Full Albums features covers of every track off a classic album. Got an idea for a future pick? Leave a note in the comments!
Tired of hearing hoary old crooners covering hoary deceased crooners? Try this as an antidote. 1975’s Blood on the Tracks was Bob Dylan’s fifteenth studio album, and is usually in the critical running for his best, vying with the earlier Blonde on Blonde (covered here). (Of course, whenever a new Dylan record is released, it is compulsory to be proclaimed as a “return to form,” that status seldom lasting until the ink dries and Blonde or Blood regains its rightful pole position.) Let me go on record here: Blonde is a bit meh, with rather too much filler for my tastes, so it is always Blood for me.
Blood on the Tracks was also my first full immersion in Bob, Greatest Hits not quite counting. See, a pal o’mine had access to discounted CBS recordings, half price if I recall. I had my eye on a witchy boho girl, like me newly arrived at University. She had her eye on my discount and, beyond a serious 40 minutes of otherwise silence, as we listened to my purchase of Blood, a prompted and suggested gift for her, that was that. She thanked me, apologized for giving me the bum’s rush, but she had to go out, you see, with the flash harry further along the corridor. I was so hurt, my emotions imbued by and immersed in Bob’s own heartbreak, that I bought a second copy. Probably full price, too.
There is also a fascinating tale about the fruition of the recording process of Blood on the Tracks, and how several versions of most of the songs exist, some markedly different, some available freely on official outtakes, many others less so. The temptation rose to write up a post of Dylan’s “covers” of the original release, but I felt that may try too hard the legal team here.
And what are they all about? Well, you can believe the author when he says they are based on the stories of Anton Chekov. Or you can believe Jakob, his son, who suggests they represent the sound of “my parents talking.” Be that as it may, Blood on the Tracks is clearly a graphic display of relationship angst, with the headlong rush of sometimes conflicting emotion, from anger to maudlin self-pity and all in-between, so as to be not only a yardstick for Dylan, but also a yardstick for break-up records generally. Whenever a meisterwork of that genre is released, it is always referenced as being “the best of its kind since Blood on the Tracks.” But you’ll notice that it’s almost never described as better.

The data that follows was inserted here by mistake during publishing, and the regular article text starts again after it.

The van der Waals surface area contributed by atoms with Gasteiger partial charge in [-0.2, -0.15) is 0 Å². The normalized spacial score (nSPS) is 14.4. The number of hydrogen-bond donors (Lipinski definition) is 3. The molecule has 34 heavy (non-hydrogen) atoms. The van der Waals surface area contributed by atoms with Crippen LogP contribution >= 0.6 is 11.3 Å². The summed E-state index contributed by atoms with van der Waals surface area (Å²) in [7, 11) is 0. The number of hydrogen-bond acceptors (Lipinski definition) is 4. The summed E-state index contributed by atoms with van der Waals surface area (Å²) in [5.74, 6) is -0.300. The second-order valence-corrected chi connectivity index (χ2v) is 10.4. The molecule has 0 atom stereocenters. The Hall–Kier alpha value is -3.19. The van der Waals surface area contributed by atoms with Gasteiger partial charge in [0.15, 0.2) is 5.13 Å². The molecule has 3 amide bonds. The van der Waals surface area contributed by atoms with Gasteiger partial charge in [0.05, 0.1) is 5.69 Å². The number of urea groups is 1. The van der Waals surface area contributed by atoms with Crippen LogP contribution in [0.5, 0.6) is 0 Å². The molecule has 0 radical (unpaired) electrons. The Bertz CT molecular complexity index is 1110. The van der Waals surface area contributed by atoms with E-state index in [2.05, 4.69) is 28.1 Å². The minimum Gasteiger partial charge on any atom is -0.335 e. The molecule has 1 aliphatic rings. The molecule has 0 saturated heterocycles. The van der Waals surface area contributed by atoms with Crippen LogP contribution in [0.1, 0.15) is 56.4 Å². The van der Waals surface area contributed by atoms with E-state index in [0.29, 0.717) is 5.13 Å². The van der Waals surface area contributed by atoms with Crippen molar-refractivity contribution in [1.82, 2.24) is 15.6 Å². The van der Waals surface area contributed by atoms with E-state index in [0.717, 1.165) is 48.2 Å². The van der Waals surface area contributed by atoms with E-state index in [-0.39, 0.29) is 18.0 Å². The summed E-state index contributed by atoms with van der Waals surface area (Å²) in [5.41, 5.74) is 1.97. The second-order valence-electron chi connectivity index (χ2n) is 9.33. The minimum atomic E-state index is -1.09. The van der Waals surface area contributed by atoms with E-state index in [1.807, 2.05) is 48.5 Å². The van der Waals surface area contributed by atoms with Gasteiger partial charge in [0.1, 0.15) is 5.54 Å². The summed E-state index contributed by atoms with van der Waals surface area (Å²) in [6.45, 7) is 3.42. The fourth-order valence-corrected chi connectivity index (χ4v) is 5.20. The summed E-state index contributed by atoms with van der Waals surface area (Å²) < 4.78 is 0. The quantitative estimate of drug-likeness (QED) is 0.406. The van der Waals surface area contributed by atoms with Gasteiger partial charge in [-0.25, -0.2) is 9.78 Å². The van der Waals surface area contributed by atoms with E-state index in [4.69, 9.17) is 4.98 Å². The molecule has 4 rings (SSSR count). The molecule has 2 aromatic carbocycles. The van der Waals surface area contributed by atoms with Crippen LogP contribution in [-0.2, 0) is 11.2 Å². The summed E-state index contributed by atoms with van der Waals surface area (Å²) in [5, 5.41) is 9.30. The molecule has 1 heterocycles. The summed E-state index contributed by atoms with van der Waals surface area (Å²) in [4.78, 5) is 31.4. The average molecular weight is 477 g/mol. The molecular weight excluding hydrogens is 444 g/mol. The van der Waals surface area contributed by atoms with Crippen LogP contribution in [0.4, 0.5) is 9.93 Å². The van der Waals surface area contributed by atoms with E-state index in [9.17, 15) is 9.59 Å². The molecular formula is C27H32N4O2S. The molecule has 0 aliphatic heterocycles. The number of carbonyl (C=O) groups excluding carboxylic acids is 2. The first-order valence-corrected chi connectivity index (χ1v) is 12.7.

Thousands if not millions have shed their blood on the tracks of the album, looking to leave their own mark on the work. Some of that blood has stayed. Here are ten covers that could stay with you forever and never realize the time.
KT Tunstall – Tangled Up in Blue (Bob Dylan cover)
Scarcely any great reinvention, KT Tunstall’s 2005 performance of “Tangled Up in Blue” on the UK music showcase Later with Jools Holland makes up for new interpretation by a palpable love and enthusiasm for the song, her husky vocal, huskier than usual, veritably inhabiting the song, one she sounds to have been living in forever. (She also does a mean version of the following track……)
Diana Krall – Simple Twist of Fate (Bob Dylan cover)
I sometimes wonder whether women do Dylan better? Diana Krall furthers the case with her cover of “Simple Twist of Fate.” Again, a faithful interpretation, the wistful simplicity of the sparse piano is how this raises a sad song into one of despair. I wish Mrs. Costello would do more stuff of this melancholic bent. Short and spare, it just begs an immediate replay to fully appreciate the pain. Can you resist? (As a companion piece, I would have liked to include her husband’s version of track 5 below, from the extended version of Kojak Variety, but it’s not available in the YouTube idiom, alas and alack.)
Travis – You’re a Big Girl Now (Bob Dylan cover)